Price-Controls in Jewish Law

53 Pages Posted: 7 Aug 2016 Last revised: 20 Mar 2017

Date Written: March 19, 2017


Economists generally agree that price controls are almost always self-defeating, generally producing undesirable, perverse consequences and failing to accomplish their intentions. Previous scholarship has explored whether the halakhah (Jewish law) of ona'ah (fraud) constitutes a price control. However, less attention has been paid to the similar law of hayyei nefesh (essential foodstuffs) – also known as hafka'at she'arim (profiteering). Neither has criticism been directed towards arbitrary price controls imposed by the corporate, democratic Jewish community, nor to the Talmud's restrictions of speculation and middlemen. This essay argues that while the law of ona'ah is not a price control, the hayyei nefesh/hafka'at she'arim ordinance is one. Economic theory demonstrates that like all price controls, the hayyei nefesh/hafka'at she'arim law, corporate communal price controls, and restrictions on speculation and middlemen are all self-defeating because the means conflict with the ends sought. The conflict between religion and science is therefore not limited to cosmology and biology, but may include economics as well.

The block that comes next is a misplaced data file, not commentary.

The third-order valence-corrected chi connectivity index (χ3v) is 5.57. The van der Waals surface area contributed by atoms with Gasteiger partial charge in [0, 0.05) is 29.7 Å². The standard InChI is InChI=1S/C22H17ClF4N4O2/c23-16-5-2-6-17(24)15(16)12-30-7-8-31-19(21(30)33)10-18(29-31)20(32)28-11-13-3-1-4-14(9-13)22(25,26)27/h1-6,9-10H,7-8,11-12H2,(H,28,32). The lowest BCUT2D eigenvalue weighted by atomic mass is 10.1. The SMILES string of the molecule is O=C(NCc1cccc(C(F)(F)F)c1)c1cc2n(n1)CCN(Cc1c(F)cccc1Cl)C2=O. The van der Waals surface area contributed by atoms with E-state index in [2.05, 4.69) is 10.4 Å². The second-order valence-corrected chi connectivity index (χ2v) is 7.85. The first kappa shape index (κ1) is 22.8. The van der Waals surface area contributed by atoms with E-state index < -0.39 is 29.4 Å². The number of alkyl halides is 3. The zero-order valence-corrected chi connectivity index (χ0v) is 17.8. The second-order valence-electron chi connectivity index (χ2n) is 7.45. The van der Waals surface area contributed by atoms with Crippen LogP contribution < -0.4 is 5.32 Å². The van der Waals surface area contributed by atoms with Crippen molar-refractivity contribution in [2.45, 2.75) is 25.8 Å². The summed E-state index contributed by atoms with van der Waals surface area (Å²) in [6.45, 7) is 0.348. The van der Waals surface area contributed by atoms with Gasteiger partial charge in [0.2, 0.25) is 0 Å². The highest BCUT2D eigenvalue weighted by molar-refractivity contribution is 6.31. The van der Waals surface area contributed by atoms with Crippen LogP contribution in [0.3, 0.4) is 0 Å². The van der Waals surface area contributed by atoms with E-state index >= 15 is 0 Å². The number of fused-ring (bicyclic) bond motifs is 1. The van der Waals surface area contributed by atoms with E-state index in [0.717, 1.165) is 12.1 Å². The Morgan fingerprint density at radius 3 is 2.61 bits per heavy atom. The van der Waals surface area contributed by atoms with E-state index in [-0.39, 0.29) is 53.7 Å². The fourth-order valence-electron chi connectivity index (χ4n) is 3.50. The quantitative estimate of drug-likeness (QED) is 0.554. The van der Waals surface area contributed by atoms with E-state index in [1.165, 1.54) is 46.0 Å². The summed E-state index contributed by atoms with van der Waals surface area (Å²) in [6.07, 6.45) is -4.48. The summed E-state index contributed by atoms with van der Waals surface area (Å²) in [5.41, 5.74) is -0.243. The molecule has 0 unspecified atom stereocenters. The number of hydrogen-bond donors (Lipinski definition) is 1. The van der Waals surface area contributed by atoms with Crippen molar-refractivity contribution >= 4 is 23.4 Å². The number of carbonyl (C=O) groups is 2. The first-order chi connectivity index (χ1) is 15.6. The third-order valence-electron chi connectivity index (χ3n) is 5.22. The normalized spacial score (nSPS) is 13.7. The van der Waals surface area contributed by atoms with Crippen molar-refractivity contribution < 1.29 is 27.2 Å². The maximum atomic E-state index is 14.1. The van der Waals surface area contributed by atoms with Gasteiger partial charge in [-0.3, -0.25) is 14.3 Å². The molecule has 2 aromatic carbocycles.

Keywords: price controls, price fixing, just price, Jewish business ethics, religious economics

JEL Classification: A12, B11, D00, K20, P00, Z12

Suggested Citation

Makovi, Michael, Price-Controls in Jewish Law (March 19, 2017). Available at SSRN: or

Michael Makovi (Contact Author)

Northwood University ( email )

4000 Whiting Dr
Midland, MI MI 48640
United States
48611 (Fax)

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